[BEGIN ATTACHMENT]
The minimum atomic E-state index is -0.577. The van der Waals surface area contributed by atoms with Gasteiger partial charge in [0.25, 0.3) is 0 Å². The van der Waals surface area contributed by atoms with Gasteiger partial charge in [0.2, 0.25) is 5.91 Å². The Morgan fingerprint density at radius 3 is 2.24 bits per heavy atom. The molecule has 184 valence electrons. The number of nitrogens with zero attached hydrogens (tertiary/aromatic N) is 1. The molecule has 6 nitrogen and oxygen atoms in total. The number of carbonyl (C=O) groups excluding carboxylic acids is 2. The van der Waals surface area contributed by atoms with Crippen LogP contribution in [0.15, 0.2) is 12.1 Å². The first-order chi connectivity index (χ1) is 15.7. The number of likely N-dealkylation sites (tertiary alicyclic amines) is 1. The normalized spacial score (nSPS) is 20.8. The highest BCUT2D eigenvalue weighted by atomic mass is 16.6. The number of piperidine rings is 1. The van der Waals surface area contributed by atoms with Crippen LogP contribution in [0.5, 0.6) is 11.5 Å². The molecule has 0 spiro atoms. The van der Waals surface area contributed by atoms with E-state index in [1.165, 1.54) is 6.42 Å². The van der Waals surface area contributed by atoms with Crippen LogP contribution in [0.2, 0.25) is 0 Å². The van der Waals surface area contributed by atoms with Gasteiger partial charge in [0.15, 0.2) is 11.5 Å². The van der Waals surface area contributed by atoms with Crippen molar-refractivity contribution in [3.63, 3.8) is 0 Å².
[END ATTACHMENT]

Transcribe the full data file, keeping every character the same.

The minimum atomic E-state index is -0.577. The van der Waals surface area contributed by atoms with Gasteiger partial charge in [0.25, 0.3) is 0 Å². The van der Waals surface area contributed by atoms with Gasteiger partial charge in [0.2, 0.25) is 5.91 Å². The Morgan fingerprint density at radius 3 is 2.24 bits per heavy atom. The molecule has 184 valence electrons. The number of nitrogens with zero attached hydrogens (tertiary/aromatic N) is 1. The molecule has 6 nitrogen and oxygen atoms in total. The number of carbonyl (C=O) groups excluding carboxylic acids is 2. The van der Waals surface area contributed by atoms with Crippen LogP contribution in [0.15, 0.2) is 12.1 Å². The first-order chi connectivity index (χ1) is 15.7. The number of likely N-dealkylation sites (tertiary alicyclic amines) is 1. The normalized spacial score (nSPS) is 20.8. The highest BCUT2D eigenvalue weighted by atomic mass is 16.6. The number of piperidine rings is 1. The van der Waals surface area contributed by atoms with Crippen LogP contribution in [0.5, 0.6) is 11.5 Å². The molecule has 0 spiro atoms. The van der Waals surface area contributed by atoms with E-state index in [1.165, 1.54) is 6.42 Å². The van der Waals surface area contributed by atoms with Crippen LogP contribution in [0.2, 0.25) is 0 Å². The van der Waals surface area contributed by atoms with Gasteiger partial charge in [0.15, 0.2) is 11.5 Å². The van der Waals surface area contributed by atoms with Crippen molar-refractivity contribution in [3.63, 3.8) is 0 Å².